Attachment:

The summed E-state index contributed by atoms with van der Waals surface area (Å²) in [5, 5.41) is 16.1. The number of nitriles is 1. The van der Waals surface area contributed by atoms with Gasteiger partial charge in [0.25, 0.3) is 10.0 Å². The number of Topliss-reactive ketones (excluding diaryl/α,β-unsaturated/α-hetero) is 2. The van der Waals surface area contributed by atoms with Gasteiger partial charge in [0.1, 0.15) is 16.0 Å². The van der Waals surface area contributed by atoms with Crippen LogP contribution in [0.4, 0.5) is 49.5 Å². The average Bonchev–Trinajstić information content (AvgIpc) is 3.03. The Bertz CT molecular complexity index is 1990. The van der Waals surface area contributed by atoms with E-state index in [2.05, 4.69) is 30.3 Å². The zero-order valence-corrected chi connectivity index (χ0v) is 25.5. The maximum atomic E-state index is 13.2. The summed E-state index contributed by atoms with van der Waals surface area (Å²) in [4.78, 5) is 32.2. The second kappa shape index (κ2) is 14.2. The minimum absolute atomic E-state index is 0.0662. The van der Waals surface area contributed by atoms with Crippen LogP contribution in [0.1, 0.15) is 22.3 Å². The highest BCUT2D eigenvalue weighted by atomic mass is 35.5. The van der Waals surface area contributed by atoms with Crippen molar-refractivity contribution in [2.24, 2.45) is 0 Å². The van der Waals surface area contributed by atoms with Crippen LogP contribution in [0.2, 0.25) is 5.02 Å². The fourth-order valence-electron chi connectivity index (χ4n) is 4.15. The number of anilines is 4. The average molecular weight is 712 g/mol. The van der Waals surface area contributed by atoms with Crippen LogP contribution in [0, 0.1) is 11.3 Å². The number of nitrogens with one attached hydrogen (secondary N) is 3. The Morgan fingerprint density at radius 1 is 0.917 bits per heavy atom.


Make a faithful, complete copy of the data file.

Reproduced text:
The summed E-state index contributed by atoms with van der Waals surface area (Å²) in [5, 5.41) is 16.1. The number of nitriles is 1. The van der Waals surface area contributed by atoms with Gasteiger partial charge in [0.25, 0.3) is 10.0 Å². The number of Topliss-reactive ketones (excluding diaryl/α,β-unsaturated/α-hetero) is 2. The van der Waals surface area contributed by atoms with Gasteiger partial charge in [0.1, 0.15) is 16.0 Å². The van der Waals surface area contributed by atoms with Crippen LogP contribution in [0.4, 0.5) is 49.5 Å². The average Bonchev–Trinajstić information content (AvgIpc) is 3.03. The Bertz CT molecular complexity index is 1990. The van der Waals surface area contributed by atoms with E-state index in [2.05, 4.69) is 30.3 Å². The zero-order valence-corrected chi connectivity index (χ0v) is 25.5. The maximum atomic E-state index is 13.2. The summed E-state index contributed by atoms with van der Waals surface area (Å²) in [4.78, 5) is 32.2. The second kappa shape index (κ2) is 14.2. The minimum absolute atomic E-state index is 0.0662. The van der Waals surface area contributed by atoms with Crippen LogP contribution in [0.1, 0.15) is 22.3 Å². The highest BCUT2D eigenvalue weighted by atomic mass is 35.5. The van der Waals surface area contributed by atoms with Crippen molar-refractivity contribution in [2.24, 2.45) is 0 Å². The van der Waals surface area contributed by atoms with Crippen LogP contribution in [0.2, 0.25) is 5.02 Å². The fourth-order valence-electron chi connectivity index (χ4n) is 4.15. The number of anilines is 4. The average molecular weight is 712 g/mol. The van der Waals surface area contributed by atoms with Crippen LogP contribution in [0, 0.1) is 11.3 Å². The number of nitrogens with one attached hydrogen (secondary N) is 3. The Morgan fingerprint density at radius 1 is 0.917 bits per heavy atom.